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dc.contributor.authorWeit, Colby J.
dc.contributor.authorJustin, Cedric Y.
dc.contributor.authorMavris, Dimitri N.
dc.date.accessioned2019-10-14T17:22:53Z
dc.date.available2019-10-14T17:22:53Z
dc.date.issued2019-06
dc.identifier.citationWeit, C. J., Justin, C. Y., & Mavris, D. N. (2019). Network-Optimized Design of a Notional Hybrid Electric Airplane for Thin-Haul Operations. In AIAA AVIATION Forum. AIAA Aviation 2019 Forum. https://doi.org/10.2514/6.2019-3002en_US
dc.identifier.urihttp://hdl.handle.net/1853/61927
dc.description.abstractElectric propulsion for aviation applications has gained significant momentum in the past few years owing to a convergence of technologies enabling the design of competitive aircraft. This excitement also highlights the expectations for how electrification enables novel airplane architectures and powertrains leading to significant reductions in energy usage, emissions, and ultimately operating costs. Thin-haul operations is a natural application for electric propulsion owing to the relatively short flights mitigating the need for large batteries. Hybridization of electric airplanes further mitigates the need for large batteries and enables an earlier entry into service. Aircraft designs often have capabilities that significantly exceed the needs of many missions making up their day-to-day operations. This study considers the optimization of a hybrid-electric aircraft for thin-haul operations and investigates how the airplane design can be modularized to enable a multi-design-point optimization. This allows the vehicle to operate as close as possible to its many design points. The objective is to maximize the aircraft direct operating profit by optimizing the hybridization ratio while accounting for the ability to trade payload for additional range. The analysis is then applied over a wide range of routes representative of the network of a thin-haul operator. This yields a network-optimized vehicle that maximizes direct operating profits. This aircraft is then compared to a baseline turboprop aircraft. Depending on the number of routes operated and profit margins being sought, the resulting design exhibits optimal hybridization ratios ranging nominally from 52% to 96%. The study also investigates the opportunity to trade payload for additional range by swapping some payload for additional batteries. The impact of various levels of battery specific energy densities on operating economics are also studied.en_US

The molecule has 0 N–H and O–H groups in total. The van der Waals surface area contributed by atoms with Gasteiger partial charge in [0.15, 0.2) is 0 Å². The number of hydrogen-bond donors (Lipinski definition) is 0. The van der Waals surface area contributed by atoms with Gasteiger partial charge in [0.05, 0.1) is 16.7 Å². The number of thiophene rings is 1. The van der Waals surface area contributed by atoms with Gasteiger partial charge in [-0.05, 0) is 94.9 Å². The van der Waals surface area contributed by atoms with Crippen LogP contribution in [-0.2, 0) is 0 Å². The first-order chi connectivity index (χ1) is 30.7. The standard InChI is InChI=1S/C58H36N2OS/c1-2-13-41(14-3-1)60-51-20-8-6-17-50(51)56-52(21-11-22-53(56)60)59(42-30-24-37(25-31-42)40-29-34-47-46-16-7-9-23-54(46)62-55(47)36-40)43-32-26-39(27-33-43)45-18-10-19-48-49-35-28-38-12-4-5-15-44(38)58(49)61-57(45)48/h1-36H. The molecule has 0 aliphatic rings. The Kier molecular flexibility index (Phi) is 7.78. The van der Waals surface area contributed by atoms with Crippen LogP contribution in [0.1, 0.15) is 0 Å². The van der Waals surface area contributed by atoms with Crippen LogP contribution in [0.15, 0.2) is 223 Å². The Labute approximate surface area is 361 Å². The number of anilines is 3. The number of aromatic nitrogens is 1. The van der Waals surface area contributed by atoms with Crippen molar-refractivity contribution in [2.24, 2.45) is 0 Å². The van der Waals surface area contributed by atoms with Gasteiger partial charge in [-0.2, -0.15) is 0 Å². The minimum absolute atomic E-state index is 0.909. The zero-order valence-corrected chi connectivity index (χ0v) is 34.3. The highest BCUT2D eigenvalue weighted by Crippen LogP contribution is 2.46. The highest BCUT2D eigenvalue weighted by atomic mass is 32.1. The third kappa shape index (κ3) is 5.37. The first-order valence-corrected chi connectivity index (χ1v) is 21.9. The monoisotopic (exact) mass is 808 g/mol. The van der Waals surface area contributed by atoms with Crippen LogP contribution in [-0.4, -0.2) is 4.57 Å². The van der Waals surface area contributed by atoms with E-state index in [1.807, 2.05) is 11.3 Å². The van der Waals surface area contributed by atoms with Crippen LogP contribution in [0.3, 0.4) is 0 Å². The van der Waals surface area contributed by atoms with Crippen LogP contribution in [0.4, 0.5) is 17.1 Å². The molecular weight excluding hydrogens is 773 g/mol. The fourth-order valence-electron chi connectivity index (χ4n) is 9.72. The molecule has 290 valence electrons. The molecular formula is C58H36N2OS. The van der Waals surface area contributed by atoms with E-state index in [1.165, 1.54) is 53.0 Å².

dc.language.isoen_USen_US
dc.publisherGeorgia Institute of Technologyen_US
dc.relation.ispartofseriesASDL;en_US
dc.subjectNetwork optimizationen_US
dc.subjectElectric propulsionen_US
dc.subjectElectric aircraften_US
dc.titleNetwork-Optimized Design of a Notional Hybrid Electric Airplane for Thin-Haul Operationsen_US
dc.typePost-printen_US
dc.contributor.corporatenameGeorgia Institute of Technology. Aerospace Systems Design Laboratoryen_US
dc.identifier.doihttps://doi.org/10.2514/6.2019-3002en_US


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